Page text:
A COMPREHENSIVE TREATMENT PROGRAM CONSISTS OF:

  • A professional evaluation for ADHD and co-occurring addiction.
  • Continued involvement in addiction recovery groups or Twelve Step programs.
  • Education on how ADHD impacts each individual's life, and the lives of those who love them.
  • Building social, organization, communication, and work or school skills.
  • ADHD coaching and support groups.
  • Closely monitored medication when medication is indicated.
  • Supporting individuals decisions to take medication or not ( in time they may realize on their own that medication is an essential part of their recovery).
  • Stages of Recovery

It is important to treat people with ADHD and addiction according to their stage of recovery. Recovery is a process that can be divided into four stages, pre-recovery, early recovery, middle recovery, and long term recovery.

PRE-RECOVERY: Is the period before a person enters treatment for their addictions. It can be difficult to sort out ADHD symptoms from addictive behavior and intoxication. The focus at this point is to get the person into treatment for their chemical and/or behavioral addiction. This is NOT the time to treat ADHD with psycho stimulant medication.

EARLY RECOVERY: During this period it is also difficult, but not impossible to sort out ADHD from the symptoms of abstinence which include, distractibility, restlessness, mood swings, confusions, and impulsivity. Much of what looks like ADHD can disappear with time in recovery. The key is in the life long history of ADHD symptoms dating back to childhood. In most cases early recovery is NOT the time to use psycho stimulant medication, unless the individual's ADHD is impacting his or her ability to attain sobriety.

MIDDLE RECOVERY: By now addicts, and alcoholics, are settling into recovery. This is usually the time when they seek therapy for problems that did not disappear with recovery. It is much easier to diagnose ADHD at this stage; and medication can be very effective when indicated.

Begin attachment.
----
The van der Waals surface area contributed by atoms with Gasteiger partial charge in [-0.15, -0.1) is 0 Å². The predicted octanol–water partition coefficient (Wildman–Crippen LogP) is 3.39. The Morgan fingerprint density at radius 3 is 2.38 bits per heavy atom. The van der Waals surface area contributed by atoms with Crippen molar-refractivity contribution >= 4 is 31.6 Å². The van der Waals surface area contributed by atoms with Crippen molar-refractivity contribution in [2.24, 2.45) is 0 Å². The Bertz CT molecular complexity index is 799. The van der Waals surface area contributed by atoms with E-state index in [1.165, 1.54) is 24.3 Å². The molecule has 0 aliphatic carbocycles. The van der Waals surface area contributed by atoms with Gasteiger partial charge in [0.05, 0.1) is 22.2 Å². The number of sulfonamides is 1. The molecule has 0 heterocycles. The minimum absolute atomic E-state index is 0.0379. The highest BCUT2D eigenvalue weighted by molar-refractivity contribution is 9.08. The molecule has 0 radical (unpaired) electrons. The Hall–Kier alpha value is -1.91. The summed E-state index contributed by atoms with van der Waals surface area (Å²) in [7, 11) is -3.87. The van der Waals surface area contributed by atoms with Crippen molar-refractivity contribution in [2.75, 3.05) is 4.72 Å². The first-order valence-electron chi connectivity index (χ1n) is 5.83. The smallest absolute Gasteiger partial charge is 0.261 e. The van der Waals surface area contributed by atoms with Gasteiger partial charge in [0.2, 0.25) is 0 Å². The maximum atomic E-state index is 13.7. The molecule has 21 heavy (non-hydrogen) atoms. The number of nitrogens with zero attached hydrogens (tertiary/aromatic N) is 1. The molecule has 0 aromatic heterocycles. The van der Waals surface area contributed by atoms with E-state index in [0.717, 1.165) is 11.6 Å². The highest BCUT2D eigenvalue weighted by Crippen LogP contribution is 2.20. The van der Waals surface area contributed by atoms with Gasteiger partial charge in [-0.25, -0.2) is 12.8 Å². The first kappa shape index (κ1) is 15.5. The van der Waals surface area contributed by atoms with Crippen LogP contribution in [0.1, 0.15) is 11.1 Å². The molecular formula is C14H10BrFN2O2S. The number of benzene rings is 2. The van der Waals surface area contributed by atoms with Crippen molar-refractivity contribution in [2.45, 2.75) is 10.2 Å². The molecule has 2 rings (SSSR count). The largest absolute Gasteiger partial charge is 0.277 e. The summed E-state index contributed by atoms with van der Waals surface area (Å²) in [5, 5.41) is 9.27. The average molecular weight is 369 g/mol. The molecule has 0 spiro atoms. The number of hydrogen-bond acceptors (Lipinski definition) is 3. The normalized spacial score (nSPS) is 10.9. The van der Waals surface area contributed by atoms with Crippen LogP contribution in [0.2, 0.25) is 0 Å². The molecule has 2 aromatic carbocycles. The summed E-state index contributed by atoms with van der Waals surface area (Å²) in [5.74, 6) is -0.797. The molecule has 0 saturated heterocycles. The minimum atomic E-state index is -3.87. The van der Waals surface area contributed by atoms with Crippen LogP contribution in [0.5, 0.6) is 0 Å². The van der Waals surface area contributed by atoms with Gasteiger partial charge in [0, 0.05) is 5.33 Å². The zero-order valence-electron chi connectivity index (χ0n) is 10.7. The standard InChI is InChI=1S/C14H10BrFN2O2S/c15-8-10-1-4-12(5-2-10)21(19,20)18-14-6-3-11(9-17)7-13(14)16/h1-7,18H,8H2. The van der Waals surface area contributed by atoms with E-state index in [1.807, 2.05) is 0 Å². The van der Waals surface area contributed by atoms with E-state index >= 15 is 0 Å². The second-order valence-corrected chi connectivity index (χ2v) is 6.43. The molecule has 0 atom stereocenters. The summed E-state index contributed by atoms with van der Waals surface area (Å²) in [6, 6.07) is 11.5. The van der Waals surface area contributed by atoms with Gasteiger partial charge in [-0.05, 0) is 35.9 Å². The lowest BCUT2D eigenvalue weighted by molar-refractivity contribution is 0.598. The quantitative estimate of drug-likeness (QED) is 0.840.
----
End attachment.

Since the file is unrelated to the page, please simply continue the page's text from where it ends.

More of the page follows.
LONG TERM RECOVERY: This is an excellent time to treat ADHD with medications when warranted. By now most people in recovery have lives that have expanded beyond intense focus on staying clean and sober. Their recovery is an important part of their life, and they also have the flexibility to deal with other problems such as ADHD.

Medication and Addiction

Psychostimulant medication when properly prescribed and monitored is effective for approximately 75-80% of people with ADHD. These medications include Ritalin, Dexedrine, Adderall, and Desoxyn. It is important to note that when these medications are used to treat ADHD the dosage is much less that what addicts use to get high. When people are properly medicated they should not feel high or "speedy, instead they will report increases in their abilities to concentrate, control their impulses, and moderate their activity level. The route of delivery is also quite different. Medication to treat ADHD is taken orally, where street amphetamines are frequently injected and smoked.

Non stimulant medications such as Wellbutrin, Prozac, Nortriptyline, Effexor and Zoloft can also be effective in relieving ADHD symptoms for some people. These medications are frequently used in combination with a small dose of a psychostimulant. Recovering alcoholics and addicts are not flocking to doctors to get psychostimulant medication to treat their ADHD. The problem is that many are hesitant for good reasons to use medication, especially psycho stimulants. It has been my experience that once a recovering person becomes willing to try medication the chance of abuse is very rare. Again the key is a comprehensive treatment program that involves close monitoring of medication, behavioral interventions, ADHD coaching and support groups, and continued participation in addiction recovery programs.

There is Hope

For the last few years I have witnessed the transformation of lives that were once ravaged by untreated ADHD and addiction. I have worked with people who had relapsed in and out of treatment programs for ten to twenty years attain ongoing and fulfilling sobriety once their ADHD was treated. I have Witnessed people with ADHD achieve recovery once their addictions were treated.

"Each day I understand more about how pervasive ADHD is in my life. My clients, friends, family and colleagues are my teachers. I wouldn't wish ADHD and addictions on anyone, but if these are the genetic cards that you have been dealt, your life can still be fascinating and fulfilling."